This piece was written and provided by FTMA Strategic Partner, Vekta Automation.

One of the central goals of the frame and truss sector is that everyone goes home safely every day.

“The problem is that anyone can lose focus for a moment,” says Andrew Sternberg, Truss & Frames Systems & Technical Manager at Dahlsens Building Centres. “So our job is to design ways to take the risk out of those moments, and we’ve found Vekta to be a very active partner.”

Dahlsens bought its first Razer saw about a decade ago. “We sat down with Vekta and did a full safety audit,” says Sternberg. “There hadn’t been any known safety problems with the saw, but we looked for any point at which someone could injure themselves and worked to make it completely foolproof.”

Safety fencing around the Vekta Razer saw helps stop workers getting into dangerous zones. Safety cords (at top of photo) can be reached even if the operator has fallen to the ground, and deliver an immediate emergency stop.

Ed Serrano, Managing Director at Vekta, says that while the Razer is designed from the initial engineering stage with safety at the forefront, “some customers, like Dahlsens, require more stringent safety aspects, so we customise solutions that are specific for that site or customer.”

Vekta worked with Dahlsens to add light curtains, fencing, rubber spacers around pinch points and safety cords that could perform an instant emergency stop from anywhere around the machine.

“It was great to work with Vekta and say ‘here’s what we want to do’ and have them show us how that could happen,” says Sternberg. “Ed and his team were very open to collaboration.”

That audit and upgrade became the model for other Vekta saws in Dahlsens’ 13 plants.

“Every time I place an order for a new saw, I’m able to tell Vekta ‘We want the same safety upgrade as the previous saw, or that plus A, B and C,” Sternberg says.

Along the way, the safety standard has been tweaked based on Sternberg’s team’s observations and feedback from the saw operators. One big change was on the outfeed side of the Razer.

“You’ve got pieces of timber coming out and you need to able to grab them,” says Sternberg, “so a light curtain wasn’t going to work because it would constantly stop the machine.

“Originally, we put mechanical fencing across that area, but we had compliance issues with staff stepping over it. So I designed a gate that would swing over the outfeed and stop people from walking around it, but still allow the timber to come through. The moment it swung open, the machine stopped.”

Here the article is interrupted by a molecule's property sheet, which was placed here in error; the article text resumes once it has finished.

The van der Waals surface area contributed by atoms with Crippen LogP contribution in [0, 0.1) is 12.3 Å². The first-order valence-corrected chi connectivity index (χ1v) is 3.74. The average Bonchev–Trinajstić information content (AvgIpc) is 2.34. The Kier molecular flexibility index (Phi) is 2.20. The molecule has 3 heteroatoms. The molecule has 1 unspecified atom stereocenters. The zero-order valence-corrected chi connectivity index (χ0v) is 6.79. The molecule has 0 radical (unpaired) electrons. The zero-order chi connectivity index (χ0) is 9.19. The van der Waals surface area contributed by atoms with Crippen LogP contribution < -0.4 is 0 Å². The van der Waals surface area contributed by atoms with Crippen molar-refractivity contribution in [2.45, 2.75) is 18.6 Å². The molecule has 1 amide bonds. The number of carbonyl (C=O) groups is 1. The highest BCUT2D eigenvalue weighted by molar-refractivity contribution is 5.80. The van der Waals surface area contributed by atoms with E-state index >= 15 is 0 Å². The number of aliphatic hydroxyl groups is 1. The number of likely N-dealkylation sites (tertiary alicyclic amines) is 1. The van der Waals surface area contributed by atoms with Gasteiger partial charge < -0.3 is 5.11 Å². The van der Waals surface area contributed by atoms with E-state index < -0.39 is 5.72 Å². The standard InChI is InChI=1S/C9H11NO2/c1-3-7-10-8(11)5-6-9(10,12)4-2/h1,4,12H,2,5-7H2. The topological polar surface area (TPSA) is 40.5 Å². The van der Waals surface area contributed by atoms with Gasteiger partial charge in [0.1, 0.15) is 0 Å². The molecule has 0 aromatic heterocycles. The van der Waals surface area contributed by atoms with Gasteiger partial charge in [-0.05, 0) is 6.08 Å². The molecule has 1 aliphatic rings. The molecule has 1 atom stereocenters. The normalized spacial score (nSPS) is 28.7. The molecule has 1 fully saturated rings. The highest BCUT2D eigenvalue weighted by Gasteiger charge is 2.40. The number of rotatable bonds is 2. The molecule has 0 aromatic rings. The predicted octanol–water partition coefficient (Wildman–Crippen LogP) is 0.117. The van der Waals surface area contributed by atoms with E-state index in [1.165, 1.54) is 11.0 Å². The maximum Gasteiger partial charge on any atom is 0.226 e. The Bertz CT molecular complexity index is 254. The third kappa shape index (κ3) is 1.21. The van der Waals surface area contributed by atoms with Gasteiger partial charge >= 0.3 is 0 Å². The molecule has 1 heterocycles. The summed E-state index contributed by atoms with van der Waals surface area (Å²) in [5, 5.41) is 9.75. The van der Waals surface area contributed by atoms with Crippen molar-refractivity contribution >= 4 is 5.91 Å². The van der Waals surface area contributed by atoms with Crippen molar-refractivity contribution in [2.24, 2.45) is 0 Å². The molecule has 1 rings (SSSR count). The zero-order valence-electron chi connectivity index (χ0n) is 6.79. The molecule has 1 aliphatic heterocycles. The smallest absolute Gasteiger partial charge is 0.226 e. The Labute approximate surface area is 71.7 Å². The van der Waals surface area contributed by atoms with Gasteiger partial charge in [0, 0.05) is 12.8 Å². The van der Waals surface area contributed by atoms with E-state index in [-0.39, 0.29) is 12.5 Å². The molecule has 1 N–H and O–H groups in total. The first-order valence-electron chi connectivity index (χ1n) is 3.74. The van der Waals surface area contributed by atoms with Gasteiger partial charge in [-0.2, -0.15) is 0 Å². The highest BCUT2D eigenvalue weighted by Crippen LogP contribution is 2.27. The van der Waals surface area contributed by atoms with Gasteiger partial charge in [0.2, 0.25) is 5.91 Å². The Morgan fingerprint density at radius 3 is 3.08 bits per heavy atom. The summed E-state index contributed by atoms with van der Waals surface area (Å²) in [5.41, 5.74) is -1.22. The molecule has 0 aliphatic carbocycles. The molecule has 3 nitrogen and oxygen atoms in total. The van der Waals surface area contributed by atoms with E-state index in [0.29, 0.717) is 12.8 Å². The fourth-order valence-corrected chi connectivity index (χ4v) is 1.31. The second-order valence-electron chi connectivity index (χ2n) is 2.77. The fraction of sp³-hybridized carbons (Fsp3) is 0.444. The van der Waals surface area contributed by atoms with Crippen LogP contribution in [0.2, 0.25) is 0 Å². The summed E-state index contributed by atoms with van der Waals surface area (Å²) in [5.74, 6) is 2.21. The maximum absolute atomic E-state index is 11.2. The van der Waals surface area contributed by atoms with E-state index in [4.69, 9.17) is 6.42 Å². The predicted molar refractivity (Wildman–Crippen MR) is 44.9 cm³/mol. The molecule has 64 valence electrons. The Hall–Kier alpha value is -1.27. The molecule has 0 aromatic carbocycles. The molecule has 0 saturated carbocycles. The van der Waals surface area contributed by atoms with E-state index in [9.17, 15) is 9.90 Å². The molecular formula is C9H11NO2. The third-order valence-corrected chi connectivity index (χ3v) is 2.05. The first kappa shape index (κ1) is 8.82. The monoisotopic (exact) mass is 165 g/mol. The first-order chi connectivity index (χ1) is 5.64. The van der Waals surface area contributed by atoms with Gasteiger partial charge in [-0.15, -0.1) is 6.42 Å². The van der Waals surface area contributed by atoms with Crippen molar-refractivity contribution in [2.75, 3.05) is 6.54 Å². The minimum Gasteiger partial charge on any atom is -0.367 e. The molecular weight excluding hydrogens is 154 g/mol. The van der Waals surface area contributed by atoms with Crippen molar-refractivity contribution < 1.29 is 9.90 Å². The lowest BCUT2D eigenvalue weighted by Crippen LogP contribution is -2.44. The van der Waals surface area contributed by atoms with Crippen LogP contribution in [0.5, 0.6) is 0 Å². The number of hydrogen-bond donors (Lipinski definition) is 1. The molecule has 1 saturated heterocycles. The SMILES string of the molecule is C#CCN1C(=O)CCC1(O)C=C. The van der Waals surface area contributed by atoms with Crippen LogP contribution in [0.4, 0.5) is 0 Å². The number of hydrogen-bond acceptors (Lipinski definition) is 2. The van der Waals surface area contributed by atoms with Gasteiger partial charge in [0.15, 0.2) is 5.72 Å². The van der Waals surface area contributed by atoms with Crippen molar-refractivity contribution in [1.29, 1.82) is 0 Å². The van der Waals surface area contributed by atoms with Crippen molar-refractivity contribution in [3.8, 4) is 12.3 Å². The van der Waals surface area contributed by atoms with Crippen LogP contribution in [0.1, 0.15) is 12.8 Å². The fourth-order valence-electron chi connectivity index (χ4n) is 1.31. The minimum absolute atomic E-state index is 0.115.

The prototype gate was discussed with the Vekta team then manufactured in Ballarat by a local fabricator. “Once it proved its worth, I sent the photos, rough drawings and details through to Ed,” Sternberg says.

“He drew it up in in CAD and started to produce it, and now we’ve incorporated it into the upgrades for our new stores.”

The outfeed protection gate designed by the Dahlsens team and put into production for their orders by Vekta.

There were multiple advantages to having Vekta deliver the component. “It’s the same on each machine, rather than different versions made by local manufacturers,” says Sternberg. “It’s supplied with the machine and part of the machine’s warranty and safety record; if there’s ever a problem, we can call Vekta and they can troubleshoot it.”

Recently, Dahlsens acquired Riverstone Frame and Truss, which was running an older Razer saw. It received the standard set of Dahlsens upgrades, including a Safety PLC in the electrical cabinet, plus software upgrades to suit the new systems.

“Even though that saw was 11 years old, all our safety improvements are backwards-compatible, so they can be fitted to our machines of any age,” says Serrano.

“We work off the standard that Andrew and the Dahlsens team have built and tailor it to suit the site and the age of the saw. Our goal is to meet their needs. Any safety requirements we do that are customised for a site or customer are sold at cost.”

Regardless of the age of a Razer saw, Vekta makes sure all safety upgrades
are backwards compatible, including software updates and Safety PLCs.

For Dahlsens, the effort is very much worth it. “When WorkSafe inspects, they can see that we’ve gone above their safety standards,” Sternberg says.

“If we ever do have an incident – and we’ve never had an incident on a Razer saw, but if someone worked out a way to hurt themselves – I have no doubt that we’re covered. But the most important thing is our staff. We want them to know we think their safety is worth the money. It’s not just that we want each one of them to go home safe every night, we don’t want people going home with even the smallest injury, because that can still be a pain.”

To learn more, visit Vekta.

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